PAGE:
InVenture Prize Winner Patrick Whaley Looking to Capitalize on Exercise Apparel

Eight months after winning the Georgia Tech InVenture Prize, Patrick Whaley, a recent mechanical engineering graduate, is making the most of his opportunities and capitalizing on his winning invention that he hopes will soon hit the sports apparel industry by storm.

Patrick Whaley 3
Click image to enlarge

2010 InVenture Prize winner Patrick Whaley and his invention, weighted sports apparel.

“It was a huge honor for me to win the InVenture Prize,” said Whaley, who has spent the fall preparing to launch his sports apparel line, Titin Tech. “The InVenture Prize competition gave me the contacts and the network that I needed to make my invention a reality.”

The InVenture Prize is an innovation competition for undergraduate students who present their inventions and marketplace analysis in an American Idol-like competition. Winners receive cash prizes as well as a free U.S. patent filling by the Georgia Tech Office of Technology Licensing.

The budding entrepreneur developed a weighted shirt that utilizes a form fitting gel to create comfortable sports apparel that can be used to increase intensity of workouts, gain strength, and even assist in rehabilitation efforts. According to Whaley, the market for his new product is still being defined, but he’s excited about the opportunities ahead of him.

“This one prototype took me a few months to complete,” said Whaley. “I tried to simplify it by taking it from a long-sleeve to a short-sleeve shirt and then on to a sleeveless version. My focus was to integrate all the features while still producing the end product that the customers want.”

“Through the six-month process, students develop an initially coarse idea into a polished on-stage presentation with a product prototype,” said Craig Forest, a mechanical engineering professor and co-founder of the InVenture Prize at Georgia Tech. “Through these months of preparation, presentation, and concept testing, the

InVenture Prize competitors experience the same iterative cycles that entrepreneurs in the market do.”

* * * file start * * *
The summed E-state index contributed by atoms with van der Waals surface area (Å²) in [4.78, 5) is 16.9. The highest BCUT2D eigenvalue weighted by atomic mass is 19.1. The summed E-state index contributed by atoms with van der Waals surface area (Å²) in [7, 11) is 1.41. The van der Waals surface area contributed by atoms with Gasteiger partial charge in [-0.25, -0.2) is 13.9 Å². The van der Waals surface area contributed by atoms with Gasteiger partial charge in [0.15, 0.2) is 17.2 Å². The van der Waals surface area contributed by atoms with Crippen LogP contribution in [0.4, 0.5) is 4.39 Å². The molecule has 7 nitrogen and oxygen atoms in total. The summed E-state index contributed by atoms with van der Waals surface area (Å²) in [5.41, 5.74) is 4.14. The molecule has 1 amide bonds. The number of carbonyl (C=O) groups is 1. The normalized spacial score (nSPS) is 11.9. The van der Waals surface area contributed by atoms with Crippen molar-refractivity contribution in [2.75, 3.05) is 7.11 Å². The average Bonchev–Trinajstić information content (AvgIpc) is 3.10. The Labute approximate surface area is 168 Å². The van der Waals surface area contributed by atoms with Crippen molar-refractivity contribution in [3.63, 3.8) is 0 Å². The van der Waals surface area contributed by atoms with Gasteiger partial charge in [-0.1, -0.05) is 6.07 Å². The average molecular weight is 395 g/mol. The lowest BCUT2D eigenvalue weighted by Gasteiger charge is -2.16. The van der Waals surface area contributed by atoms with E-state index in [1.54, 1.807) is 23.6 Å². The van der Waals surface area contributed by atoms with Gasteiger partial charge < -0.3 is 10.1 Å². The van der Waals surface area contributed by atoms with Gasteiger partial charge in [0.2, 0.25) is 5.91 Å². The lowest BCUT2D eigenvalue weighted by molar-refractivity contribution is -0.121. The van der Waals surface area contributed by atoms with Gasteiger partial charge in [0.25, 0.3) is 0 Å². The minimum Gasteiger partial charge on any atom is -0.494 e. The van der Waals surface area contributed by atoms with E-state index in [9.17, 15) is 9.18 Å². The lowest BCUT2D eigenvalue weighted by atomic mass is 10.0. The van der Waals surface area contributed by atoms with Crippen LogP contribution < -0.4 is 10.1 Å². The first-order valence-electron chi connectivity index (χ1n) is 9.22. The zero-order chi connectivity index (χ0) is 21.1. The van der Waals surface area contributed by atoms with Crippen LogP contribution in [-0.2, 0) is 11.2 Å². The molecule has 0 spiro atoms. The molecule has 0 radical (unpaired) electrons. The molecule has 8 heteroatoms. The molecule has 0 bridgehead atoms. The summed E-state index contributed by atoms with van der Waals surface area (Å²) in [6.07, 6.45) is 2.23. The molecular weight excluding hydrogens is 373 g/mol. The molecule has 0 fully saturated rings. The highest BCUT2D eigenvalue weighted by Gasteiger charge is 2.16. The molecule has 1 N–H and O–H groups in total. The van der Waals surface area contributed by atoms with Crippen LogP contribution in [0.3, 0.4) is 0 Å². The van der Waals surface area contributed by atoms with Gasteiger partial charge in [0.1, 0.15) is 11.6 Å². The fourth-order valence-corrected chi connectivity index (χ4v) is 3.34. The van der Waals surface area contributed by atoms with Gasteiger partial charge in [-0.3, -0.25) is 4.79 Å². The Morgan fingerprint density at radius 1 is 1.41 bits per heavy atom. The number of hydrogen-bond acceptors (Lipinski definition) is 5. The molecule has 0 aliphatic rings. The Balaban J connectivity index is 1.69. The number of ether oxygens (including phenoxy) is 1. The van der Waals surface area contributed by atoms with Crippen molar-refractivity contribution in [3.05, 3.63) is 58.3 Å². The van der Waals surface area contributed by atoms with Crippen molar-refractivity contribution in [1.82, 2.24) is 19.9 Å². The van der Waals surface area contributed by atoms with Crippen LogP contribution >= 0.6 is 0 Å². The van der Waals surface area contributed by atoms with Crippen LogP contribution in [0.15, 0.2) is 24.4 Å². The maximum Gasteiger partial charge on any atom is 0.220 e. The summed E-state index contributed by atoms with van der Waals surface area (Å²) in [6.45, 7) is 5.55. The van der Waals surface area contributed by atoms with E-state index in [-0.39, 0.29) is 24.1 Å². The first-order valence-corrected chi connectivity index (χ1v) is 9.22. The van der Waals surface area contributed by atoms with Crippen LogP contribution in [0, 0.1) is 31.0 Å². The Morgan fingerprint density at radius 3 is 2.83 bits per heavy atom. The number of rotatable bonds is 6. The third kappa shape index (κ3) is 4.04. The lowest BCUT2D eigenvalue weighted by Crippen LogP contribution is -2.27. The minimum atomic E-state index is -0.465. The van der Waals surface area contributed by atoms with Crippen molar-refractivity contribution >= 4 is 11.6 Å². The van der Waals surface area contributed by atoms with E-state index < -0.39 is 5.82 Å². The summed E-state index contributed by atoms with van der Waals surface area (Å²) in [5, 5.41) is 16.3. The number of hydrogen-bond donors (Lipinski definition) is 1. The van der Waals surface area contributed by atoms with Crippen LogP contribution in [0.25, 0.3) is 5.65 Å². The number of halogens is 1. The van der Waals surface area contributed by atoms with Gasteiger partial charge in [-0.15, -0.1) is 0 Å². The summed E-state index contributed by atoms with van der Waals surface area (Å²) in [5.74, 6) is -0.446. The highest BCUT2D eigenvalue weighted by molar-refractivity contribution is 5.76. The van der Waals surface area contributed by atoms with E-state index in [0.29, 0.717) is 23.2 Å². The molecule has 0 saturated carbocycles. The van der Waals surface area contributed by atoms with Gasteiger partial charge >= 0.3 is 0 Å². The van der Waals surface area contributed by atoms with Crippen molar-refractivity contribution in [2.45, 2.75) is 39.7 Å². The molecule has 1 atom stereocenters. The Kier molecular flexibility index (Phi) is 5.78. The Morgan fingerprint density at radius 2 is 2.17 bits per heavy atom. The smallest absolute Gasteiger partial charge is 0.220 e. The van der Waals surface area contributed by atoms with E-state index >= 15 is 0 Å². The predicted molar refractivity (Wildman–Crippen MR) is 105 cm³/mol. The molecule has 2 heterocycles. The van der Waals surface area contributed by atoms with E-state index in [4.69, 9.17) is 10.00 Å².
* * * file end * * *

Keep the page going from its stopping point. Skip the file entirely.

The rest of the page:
According to Whaley, the key for success was choosing the right partners, from seamstresses to machinists to business-minded people.

“On this initial shirt, I stayed down in south Georgia working with some of my partners for over a week trying to work out all the inconsistencies and the flaws of the prototype. I wanted to make sure that I have the best prototype that I can move forward with in mass production.”

Whaley has completed his final prototype and is confident that his product can make a difference in people’s lives.

“I’ve used this product in my own workouts, and I’ve used it for rehabilitation,” said Whaley. “It is a product that can help people get back into shape, encourage better posture, and overall help with individual confidence.”

Whaley expects his initial product, which he plans to sell for approximately $140, should hit the marketplace soon. For more information about Titin Tech, you can visit the website at www.TitinTech.com.

Additional information can found on the InVenture Prize website (www.inventureprize.gatech.edu). This year’s finals will be broadcast on Georgia Public Broadcasting on March 9, 2011.

The Georgia Institute of Technology is one of the world's premier research universities. Ranked seventh among U.S. News & World Report's top public universities and the eighth best engineering and information technology university in the world by Shanghai Jiao Tong University's Academic Ranking of World Universities, Georgia Tech’s more than 20,000 students are enrolled in its Colleges of Architecture, Computing, Engineering, Liberal Arts, Management and Sciences. Tech is among the nation's top producers of women and minority engineers. The Institute offers research opportunities to both undergraduate and graduate students and is home to more than 100 interdisciplinary units plus the Georgia Tech Research Institute.